The Multicellular Amazing Animals Creatures
Animals are multicellular eukaryotic organisms that form the biological kingdom Animalia. Nothing compares to the experience of seeing animals in their natural habitats.
- Animals really are amazing creatures.
- Animals are multicellular.
- Animals are heterotrophic, obtaining their energy by consuming energy-releasing food substances.
- Animals typically reproduce sexually.
- Animals are made up of cells that do not have cell walls.
- Animals are capable of motion in some stage of their lives.
- Animals are able to respond quickly to external stimuli as a result of nerve cells, muscle or contractile tissue, or both.
The Bengal Tiger
The Bengal tiger, also known as the Royal Bengal Tiger or the Indian tiger, is the subspecies with the largest population. It is the national animal of India, place where its image is part of the traditions and the culture. In Bangladesh, it is also the national animal present even in the bills.
Bengal tiger habitats usually are tropical rainforests, marshes, and tall grasses.
The Mountain Gorilla
Mountain gorillas or Rwanda, (Democratic Republic of Congo and Uganda) generally live in groups of several females with their young and usually one dominant adult male – known as a ‘silverback’ because of the patch of silver hair on his back and hips.
These great, glorious, fur-coated apes are some of our closest relatives, with 35 years life span average. Sadly we may also be their biggest threat. People have been pushing into the mountain gorilla’s forests in central Africa for decades – now there are only about 1000 of these splendid beasts in the wild.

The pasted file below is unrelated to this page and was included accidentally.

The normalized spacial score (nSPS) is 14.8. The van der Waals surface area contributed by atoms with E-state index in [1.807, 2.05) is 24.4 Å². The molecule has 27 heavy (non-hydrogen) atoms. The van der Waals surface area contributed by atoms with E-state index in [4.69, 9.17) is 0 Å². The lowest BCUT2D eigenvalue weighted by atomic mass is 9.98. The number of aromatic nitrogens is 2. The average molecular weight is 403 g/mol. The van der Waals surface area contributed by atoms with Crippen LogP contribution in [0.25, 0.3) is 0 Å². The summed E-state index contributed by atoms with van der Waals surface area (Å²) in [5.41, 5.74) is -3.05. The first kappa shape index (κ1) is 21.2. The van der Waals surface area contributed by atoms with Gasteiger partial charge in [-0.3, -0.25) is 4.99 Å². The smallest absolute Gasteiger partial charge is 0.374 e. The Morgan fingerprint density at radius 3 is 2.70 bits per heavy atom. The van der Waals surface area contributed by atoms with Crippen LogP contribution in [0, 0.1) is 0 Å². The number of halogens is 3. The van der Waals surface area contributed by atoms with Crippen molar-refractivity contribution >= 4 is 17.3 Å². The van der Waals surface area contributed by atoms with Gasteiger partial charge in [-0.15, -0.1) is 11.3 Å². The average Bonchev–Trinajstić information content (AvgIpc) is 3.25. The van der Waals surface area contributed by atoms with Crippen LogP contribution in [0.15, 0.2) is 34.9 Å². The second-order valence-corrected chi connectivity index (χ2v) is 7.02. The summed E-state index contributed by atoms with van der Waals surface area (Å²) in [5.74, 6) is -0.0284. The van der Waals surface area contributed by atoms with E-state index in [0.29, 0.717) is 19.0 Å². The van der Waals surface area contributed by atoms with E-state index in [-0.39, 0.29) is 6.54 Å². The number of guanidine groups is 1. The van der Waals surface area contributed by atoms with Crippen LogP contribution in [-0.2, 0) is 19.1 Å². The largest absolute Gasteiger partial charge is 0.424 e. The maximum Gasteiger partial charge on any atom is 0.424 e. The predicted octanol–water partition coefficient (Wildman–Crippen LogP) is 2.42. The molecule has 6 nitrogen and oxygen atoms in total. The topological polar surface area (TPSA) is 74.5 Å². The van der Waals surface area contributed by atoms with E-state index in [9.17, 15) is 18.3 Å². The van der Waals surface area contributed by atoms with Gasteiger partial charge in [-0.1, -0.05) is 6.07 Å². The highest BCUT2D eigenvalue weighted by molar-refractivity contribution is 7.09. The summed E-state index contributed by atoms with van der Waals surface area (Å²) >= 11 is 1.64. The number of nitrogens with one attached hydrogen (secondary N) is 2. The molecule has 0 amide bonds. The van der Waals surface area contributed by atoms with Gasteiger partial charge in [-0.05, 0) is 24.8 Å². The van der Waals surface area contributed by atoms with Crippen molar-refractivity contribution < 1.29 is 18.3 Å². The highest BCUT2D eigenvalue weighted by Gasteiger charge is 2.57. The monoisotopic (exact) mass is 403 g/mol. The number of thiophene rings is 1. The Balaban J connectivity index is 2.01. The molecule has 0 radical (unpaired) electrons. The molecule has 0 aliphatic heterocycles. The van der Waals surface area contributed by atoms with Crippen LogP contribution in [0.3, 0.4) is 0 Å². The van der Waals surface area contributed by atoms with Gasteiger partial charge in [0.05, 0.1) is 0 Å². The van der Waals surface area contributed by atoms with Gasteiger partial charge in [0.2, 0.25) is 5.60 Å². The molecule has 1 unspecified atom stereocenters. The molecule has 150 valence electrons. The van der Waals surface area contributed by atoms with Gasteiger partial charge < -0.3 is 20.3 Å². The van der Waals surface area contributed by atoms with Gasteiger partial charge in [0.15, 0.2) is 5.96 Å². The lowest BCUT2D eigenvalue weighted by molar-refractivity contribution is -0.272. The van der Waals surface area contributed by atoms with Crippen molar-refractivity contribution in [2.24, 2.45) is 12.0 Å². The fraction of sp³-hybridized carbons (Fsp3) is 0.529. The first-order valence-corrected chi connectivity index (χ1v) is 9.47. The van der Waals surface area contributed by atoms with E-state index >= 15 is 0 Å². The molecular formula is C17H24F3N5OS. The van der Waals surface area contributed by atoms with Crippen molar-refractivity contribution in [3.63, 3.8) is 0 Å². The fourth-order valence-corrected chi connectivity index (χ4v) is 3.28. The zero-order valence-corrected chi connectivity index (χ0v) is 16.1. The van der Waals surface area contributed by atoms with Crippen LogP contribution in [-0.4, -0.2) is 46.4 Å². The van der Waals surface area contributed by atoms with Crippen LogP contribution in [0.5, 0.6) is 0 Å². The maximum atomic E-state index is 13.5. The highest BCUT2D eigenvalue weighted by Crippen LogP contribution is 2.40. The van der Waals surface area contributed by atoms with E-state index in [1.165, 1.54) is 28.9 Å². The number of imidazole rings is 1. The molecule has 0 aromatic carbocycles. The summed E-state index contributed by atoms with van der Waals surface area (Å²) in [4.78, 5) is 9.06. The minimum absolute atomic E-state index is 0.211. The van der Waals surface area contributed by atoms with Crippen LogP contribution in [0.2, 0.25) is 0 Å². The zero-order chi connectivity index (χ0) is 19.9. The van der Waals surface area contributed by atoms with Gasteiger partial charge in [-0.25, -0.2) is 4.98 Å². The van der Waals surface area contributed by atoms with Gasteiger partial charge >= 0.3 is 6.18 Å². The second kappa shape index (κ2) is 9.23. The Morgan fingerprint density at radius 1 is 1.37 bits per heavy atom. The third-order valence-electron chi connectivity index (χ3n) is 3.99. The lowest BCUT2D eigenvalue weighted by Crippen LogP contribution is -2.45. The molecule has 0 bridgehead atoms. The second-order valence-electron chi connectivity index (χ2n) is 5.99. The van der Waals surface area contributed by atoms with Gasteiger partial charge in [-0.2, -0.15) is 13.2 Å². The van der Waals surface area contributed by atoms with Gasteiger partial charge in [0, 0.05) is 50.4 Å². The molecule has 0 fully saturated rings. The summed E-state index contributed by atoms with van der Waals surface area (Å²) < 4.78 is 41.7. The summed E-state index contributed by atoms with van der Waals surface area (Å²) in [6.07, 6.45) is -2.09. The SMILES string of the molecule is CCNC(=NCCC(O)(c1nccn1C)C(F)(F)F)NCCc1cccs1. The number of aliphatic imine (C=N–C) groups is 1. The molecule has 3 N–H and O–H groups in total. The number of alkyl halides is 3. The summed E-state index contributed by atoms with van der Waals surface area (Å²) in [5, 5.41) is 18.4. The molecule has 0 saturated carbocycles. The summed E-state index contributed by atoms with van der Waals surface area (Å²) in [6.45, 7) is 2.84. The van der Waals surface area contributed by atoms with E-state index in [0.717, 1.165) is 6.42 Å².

Humpbacks are mainly black or grey with white undersides to their flukes, flippers and bellies. They are 15m long. One of the most noticeable characteristics of humpback whales is their long flippers.
Humpback whales are extremely active, often slapping their flippers and flukes on the surface of the sea. They also breach more than any other baleen whales.
Orangutans are the world’s largest tree-climbing mammals. But their forest habitat in Indonesia and Malaysia is rapidly disappearing, putting the future of Asia’s only great ape in peril. Estimated population is 50,000 to 60,000
Orangutans supposedly feared that humans would enslave them if they found out the forest dwellers could speak. These long-armed, intelligent primates are close relatives of humans, sharing 97 percent of the same DNA, and the word orangutan means “people of the forest” in the local Malay language.
African Lion -This powerful and majestic big cat has been officially classified as vulnerable. Lions are the most sociable of all big cats. They live in groups called prides, which usually consist of related females and their cubs. 12 to 16 years average life span and 25,000 to 30,000 population worldwide.
In other parts of Asia, lion statues act as guardians to Buddhist temples and the Forbidden City in Beijing. Lions live in groups known as prides. Female lions do most of the hunting for the pride and work in teams to bring down their prey, while male lions are responsible for defending the group’s territory.